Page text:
We don’t know whether Sevilla or her family had caught wind of Henry’s plans, but Henry does write in his note that he’d intercepted her at school before, but that she would not hear him.
It sounds like Henry could have been harassing her. But even if Sevilla did know that Henry was dangerous, what could she have done? Her father had died a few months before, and with no police presence to speak of, it’s hard to imagine how she could have protected herself.
So, on her last morning alive - Friday, January 13, 1854 - Sevilla and her younger brother Plummer were walking to school.
Dan, Lisa, and I tried to retrace some of these steps on Sevilla’s last day. But you can only get so close. The whole encounter went down on what is now the New Boston Air Force base, which you need special permission to visit.
But you can still get a good view of the cliffs.
The day we were there was bright and sunny, so we had to squint a little to look over the tops of the trees, at those stony forbidden cliffs, by Sevilla’s schoolhouse.
"Schoolhouse #3 is Sevilla’s schoolhouse," Dan said. "She was on her way there. So she and her brother Plummer left their home. Walked by Mrs. Sargent’s home and were on their way to schoolhouse #3 in the shadow of Joe English Hill. And that’s where Henry greeted them with his guns."
With her 15 year-old brother watching, Henry shot Sevilla four times in the head. And then he shot himself.
"She died instantly and he did not. People heard the shots. They came to see what the problem was. The doctor came, and was so distraught, so upset with Henry because of what he’d done, he refused to treat him, and Henry died a few hours later."
A lot of what we know about this story comes from the article in the newspaper, The Union Democrat. The story was also picked up by The New York Times.
The article included Henry’s murder-suicide note - all 1589 words. It also describes a visit to Henry’s house, where his body lay.
“We saw his lifeless form; his face bore no indication of malice in his last hour, but rather of joy with having died by the side of the only one he could ever love. How bitter the tears, how poignant the grief of that family.”
But in the next paragraph...
“Though near the house where Servilla lay a corpse in the house of her mother, we had no heart to enter another abode of sorrow.”
Maybe the Jones family was too overcome by grief to talk, or maybe the reporter really just didn’t feel up to visiting. Whatever the reason, Henry gets to tell most of the story. And we hear very little - nothing, actually - from the perspective of Sevilla or her family in this article.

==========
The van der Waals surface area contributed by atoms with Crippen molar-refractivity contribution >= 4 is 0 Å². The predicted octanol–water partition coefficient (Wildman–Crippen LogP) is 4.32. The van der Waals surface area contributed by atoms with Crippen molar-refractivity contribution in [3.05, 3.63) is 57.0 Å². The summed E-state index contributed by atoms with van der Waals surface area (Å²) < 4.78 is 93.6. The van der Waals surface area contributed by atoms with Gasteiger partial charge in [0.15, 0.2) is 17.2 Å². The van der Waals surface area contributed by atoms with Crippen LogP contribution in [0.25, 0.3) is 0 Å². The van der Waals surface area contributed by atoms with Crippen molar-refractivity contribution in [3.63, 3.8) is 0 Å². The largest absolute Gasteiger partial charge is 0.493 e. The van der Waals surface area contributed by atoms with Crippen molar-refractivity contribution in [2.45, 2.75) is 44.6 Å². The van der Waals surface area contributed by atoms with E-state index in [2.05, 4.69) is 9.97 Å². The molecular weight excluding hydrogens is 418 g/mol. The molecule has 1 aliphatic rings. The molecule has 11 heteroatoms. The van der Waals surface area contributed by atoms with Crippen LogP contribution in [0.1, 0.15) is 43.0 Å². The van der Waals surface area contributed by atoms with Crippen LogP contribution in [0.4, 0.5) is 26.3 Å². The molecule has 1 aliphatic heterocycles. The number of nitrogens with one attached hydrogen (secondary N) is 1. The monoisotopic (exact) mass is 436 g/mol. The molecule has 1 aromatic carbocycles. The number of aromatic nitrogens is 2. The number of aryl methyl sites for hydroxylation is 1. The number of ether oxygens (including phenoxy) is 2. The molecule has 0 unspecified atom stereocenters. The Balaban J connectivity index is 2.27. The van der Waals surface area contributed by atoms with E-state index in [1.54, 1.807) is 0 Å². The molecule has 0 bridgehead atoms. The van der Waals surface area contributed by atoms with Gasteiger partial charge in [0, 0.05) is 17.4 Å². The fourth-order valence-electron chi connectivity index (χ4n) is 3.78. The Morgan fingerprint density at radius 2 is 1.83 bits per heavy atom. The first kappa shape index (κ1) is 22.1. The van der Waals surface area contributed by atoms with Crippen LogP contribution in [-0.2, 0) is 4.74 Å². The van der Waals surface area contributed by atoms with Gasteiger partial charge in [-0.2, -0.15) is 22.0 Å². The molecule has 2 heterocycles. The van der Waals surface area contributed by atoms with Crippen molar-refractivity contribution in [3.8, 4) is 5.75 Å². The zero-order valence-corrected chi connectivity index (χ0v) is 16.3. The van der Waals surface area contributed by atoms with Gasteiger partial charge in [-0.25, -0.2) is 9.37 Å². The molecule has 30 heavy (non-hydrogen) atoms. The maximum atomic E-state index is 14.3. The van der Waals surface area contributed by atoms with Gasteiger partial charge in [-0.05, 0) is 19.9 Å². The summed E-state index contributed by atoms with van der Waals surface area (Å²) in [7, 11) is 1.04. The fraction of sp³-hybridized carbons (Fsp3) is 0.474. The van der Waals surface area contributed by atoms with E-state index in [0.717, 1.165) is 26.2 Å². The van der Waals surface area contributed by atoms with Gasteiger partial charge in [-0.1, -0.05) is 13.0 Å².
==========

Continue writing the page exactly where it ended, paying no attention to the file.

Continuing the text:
So who was Sevilla Jones?
Here’s what we know: she’s described as “lovely” and “blooming." She was almost 18. she was walking to school, so she was probably a student or an assistant teacher.
Kaitlin Archibald, the listener who wondered about Sevilla Jones, had already read this whole story and visited the grave. But what she really wanted to know went beyond the tale told in the newspapers.
"It sounded to me that maybe she was never involved with Henry and he was just obsessed with her. But as it reads from the articles and the research I’ve done, it sounds like the other gentleman who supposedly stole her heart away from him, he appeared overnight, and he believes that the mother was conspiring, but it just seems to all be theory. So I ran an idea past Dan and Lisa Rothman.
"My theory is, I think that maybe she had maybe been interested, and maybe then she said, maybe I’m not interested in this person. And started backing off. And he’s projecting all of this. Like, why do we think she proved false by bad advice? Maybe she just didn’t like him anymore."
"Oh, I don’t presume to know what she thought," Dan said. "But in his mind…yup."
I point out to Dan that the article about Sevilla's murder published Henry's suicide note in its entirety. The reporter visited his house, but did not visit her house. And they did not get a comment from her family, but did get a comment from his family.
"So to me this is an interesting bit of reporting too. It’s pretty biased. Oh he looked so peaceful, happy at last, sympathy for him. So to me. I’m like, Sevilla’s a little wronged here."
Dan agrees with me.
"She’s a lot wronged. Is it sympathetic to Henry? Perhaps. He’s not a sympathetic character, particularly."
I still wanted to see if I could find something real….a scrap or a whisper from Sevilla or her family.
First, I tried finding descendants of her siblings, any living relatives. With the help of Dan and Lisa Rothman, I searched genealogy websites, and census records. And what we found was that by the 1860 Census, the entire Jones family moved out of New Boston. They’d left that small New Hampshire town for another: Mont Vernon.
But as far as I can tell, all those branches lead to dead ends.
On one of the websites we searched - FindaGrave.Com - there are pictures of both Sevilla and Henry. And Dan says that struck him as unusual.
"I had trouble believing that in 1854, which is early days of photography, there would be these absolutely lovely miniature photographs of these two characters."